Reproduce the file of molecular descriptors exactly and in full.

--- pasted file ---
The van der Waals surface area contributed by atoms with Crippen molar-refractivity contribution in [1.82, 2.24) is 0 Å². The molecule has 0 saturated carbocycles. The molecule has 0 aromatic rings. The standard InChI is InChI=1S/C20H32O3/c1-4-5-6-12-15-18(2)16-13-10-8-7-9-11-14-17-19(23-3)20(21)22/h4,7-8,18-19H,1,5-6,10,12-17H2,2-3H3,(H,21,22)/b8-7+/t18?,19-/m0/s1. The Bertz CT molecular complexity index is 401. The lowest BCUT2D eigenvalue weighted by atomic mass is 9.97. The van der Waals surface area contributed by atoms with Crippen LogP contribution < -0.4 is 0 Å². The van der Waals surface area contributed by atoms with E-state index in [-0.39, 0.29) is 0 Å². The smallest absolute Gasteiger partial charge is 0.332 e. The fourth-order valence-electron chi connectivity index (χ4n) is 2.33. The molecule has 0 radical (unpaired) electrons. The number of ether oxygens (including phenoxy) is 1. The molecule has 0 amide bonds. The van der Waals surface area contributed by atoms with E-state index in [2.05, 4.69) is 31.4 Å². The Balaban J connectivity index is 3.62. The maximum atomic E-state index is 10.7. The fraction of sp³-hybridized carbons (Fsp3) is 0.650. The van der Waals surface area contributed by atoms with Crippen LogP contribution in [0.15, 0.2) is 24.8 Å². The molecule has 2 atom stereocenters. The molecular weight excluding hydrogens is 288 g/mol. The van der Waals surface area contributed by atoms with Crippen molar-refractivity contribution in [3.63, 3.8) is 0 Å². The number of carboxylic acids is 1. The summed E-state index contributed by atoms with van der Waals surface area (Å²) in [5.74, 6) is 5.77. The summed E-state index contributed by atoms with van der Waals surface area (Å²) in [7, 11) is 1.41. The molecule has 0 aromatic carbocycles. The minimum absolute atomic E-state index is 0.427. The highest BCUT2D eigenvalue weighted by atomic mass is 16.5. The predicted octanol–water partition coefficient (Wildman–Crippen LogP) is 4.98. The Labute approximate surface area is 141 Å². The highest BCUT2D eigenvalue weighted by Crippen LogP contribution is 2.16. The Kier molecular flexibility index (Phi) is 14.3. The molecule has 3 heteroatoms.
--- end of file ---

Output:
The van der Waals surface area contributed by atoms with Crippen molar-refractivity contribution in [1.82, 2.24) is 0 Å². The molecule has 0 saturated carbocycles. The molecule has 0 aromatic rings. The standard InChI is InChI=1S/C20H32O3/c1-4-5-6-12-15-18(2)16-13-10-8-7-9-11-14-17-19(23-3)20(21)22/h4,7-8,18-19H,1,5-6,10,12-17H2,2-3H3,(H,21,22)/b8-7+/t18?,19-/m0/s1. The Bertz CT molecular complexity index is 401. The lowest BCUT2D eigenvalue weighted by atomic mass is 9.97. The van der Waals surface area contributed by atoms with Crippen LogP contribution < -0.4 is 0 Å². The van der Waals surface area contributed by atoms with E-state index in [-0.39, 0.29) is 0 Å². The smallest absolute Gasteiger partial charge is 0.332 e. The fourth-order valence-electron chi connectivity index (χ4n) is 2.33. The molecule has 0 radical (unpaired) electrons. The number of ether oxygens (including phenoxy) is 1. The molecule has 0 amide bonds. The van der Waals surface area contributed by atoms with E-state index in [2.05, 4.69) is 31.4 Å². The Balaban J connectivity index is 3.62. The maximum atomic E-state index is 10.7. The fraction of sp³-hybridized carbons (Fsp3) is 0.650. The van der Waals surface area contributed by atoms with Crippen LogP contribution in [0.15, 0.2) is 24.8 Å². The molecule has 2 atom stereocenters. The molecular weight excluding hydrogens is 288 g/mol. The van der Waals surface area contributed by atoms with Crippen molar-refractivity contribution in [3.63, 3.8) is 0 Å². The number of carboxylic acids is 1. The summed E-state index contributed by atoms with van der Waals surface area (Å²) in [5.74, 6) is 5.77. The summed E-state index contributed by atoms with van der Waals surface area (Å²) in [7, 11) is 1.41. The molecule has 0 aromatic carbocycles. The minimum absolute atomic E-state index is 0.427. The highest BCUT2D eigenvalue weighted by atomic mass is 16.5. The predicted octanol–water partition coefficient (Wildman–Crippen LogP) is 4.98. The Labute approximate surface area is 141 Å². The highest BCUT2D eigenvalue weighted by Crippen LogP contribution is 2.16. The Kier molecular flexibility index (Phi) is 14.3. The molecule has 3 heteroatoms.